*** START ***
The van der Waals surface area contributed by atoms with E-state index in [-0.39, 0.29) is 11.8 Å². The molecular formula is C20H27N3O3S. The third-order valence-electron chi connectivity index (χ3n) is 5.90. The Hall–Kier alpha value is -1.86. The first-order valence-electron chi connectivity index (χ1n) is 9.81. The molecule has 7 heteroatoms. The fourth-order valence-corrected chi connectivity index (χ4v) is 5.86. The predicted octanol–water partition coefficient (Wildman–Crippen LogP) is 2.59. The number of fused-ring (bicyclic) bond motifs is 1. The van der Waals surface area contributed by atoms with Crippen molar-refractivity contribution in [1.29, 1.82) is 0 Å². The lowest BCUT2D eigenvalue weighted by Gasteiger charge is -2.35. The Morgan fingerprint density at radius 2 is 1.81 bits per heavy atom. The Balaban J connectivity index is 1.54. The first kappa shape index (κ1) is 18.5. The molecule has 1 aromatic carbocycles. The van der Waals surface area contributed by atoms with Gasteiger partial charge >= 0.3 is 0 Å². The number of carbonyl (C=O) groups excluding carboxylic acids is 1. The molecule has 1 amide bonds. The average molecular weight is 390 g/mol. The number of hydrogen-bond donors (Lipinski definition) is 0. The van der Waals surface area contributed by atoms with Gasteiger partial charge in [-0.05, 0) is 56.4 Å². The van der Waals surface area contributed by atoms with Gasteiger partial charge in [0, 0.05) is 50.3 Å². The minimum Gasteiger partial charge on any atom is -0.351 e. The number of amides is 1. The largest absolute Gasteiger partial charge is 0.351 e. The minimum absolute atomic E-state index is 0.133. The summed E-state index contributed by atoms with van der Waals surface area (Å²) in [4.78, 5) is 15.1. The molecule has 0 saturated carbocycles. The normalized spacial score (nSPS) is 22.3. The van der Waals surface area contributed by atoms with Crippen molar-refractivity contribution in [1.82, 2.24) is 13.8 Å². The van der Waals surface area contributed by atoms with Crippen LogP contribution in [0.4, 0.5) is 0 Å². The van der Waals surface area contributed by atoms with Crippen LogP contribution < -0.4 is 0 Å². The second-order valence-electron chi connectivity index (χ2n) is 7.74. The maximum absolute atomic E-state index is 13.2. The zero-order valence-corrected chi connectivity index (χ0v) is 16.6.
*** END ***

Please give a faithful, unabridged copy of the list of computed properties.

The van der Waals surface area contributed by atoms with E-state index in [-0.39, 0.29) is 11.8 Å². The molecular formula is C20H27N3O3S. The third-order valence-electron chi connectivity index (χ3n) is 5.90. The Hall–Kier alpha value is -1.86. The first-order valence-electron chi connectivity index (χ1n) is 9.81. The molecule has 7 heteroatoms. The fourth-order valence-corrected chi connectivity index (χ4v) is 5.86. The predicted octanol–water partition coefficient (Wildman–Crippen LogP) is 2.59. The number of fused-ring (bicyclic) bond motifs is 1. The van der Waals surface area contributed by atoms with Crippen molar-refractivity contribution in [1.29, 1.82) is 0 Å². The lowest BCUT2D eigenvalue weighted by Gasteiger charge is -2.35. The Morgan fingerprint density at radius 2 is 1.81 bits per heavy atom. The Balaban J connectivity index is 1.54. The first kappa shape index (κ1) is 18.5. The molecule has 1 aromatic carbocycles. The van der Waals surface area contributed by atoms with Gasteiger partial charge >= 0.3 is 0 Å². The number of carbonyl (C=O) groups excluding carboxylic acids is 1. The molecule has 1 amide bonds. The average molecular weight is 390 g/mol. The number of hydrogen-bond donors (Lipinski definition) is 0. The van der Waals surface area contributed by atoms with Gasteiger partial charge in [-0.05, 0) is 56.4 Å². The van der Waals surface area contributed by atoms with Gasteiger partial charge in [0, 0.05) is 50.3 Å². The minimum Gasteiger partial charge on any atom is -0.351 e. The number of amides is 1. The largest absolute Gasteiger partial charge is 0.351 e. The minimum absolute atomic E-state index is 0.133. The summed E-state index contributed by atoms with van der Waals surface area (Å²) in [4.78, 5) is 15.1. The molecule has 0 saturated carbocycles. The normalized spacial score (nSPS) is 22.3. The van der Waals surface area contributed by atoms with Crippen molar-refractivity contribution in [1.82, 2.24) is 13.8 Å². The van der Waals surface area contributed by atoms with Crippen LogP contribution in [0.4, 0.5) is 0 Å². The van der Waals surface area contributed by atoms with Crippen LogP contribution < -0.4 is 0 Å². The second-order valence-electron chi connectivity index (χ2n) is 7.74. The maximum absolute atomic E-state index is 13.2. The zero-order valence-corrected chi connectivity index (χ0v) is 16.6.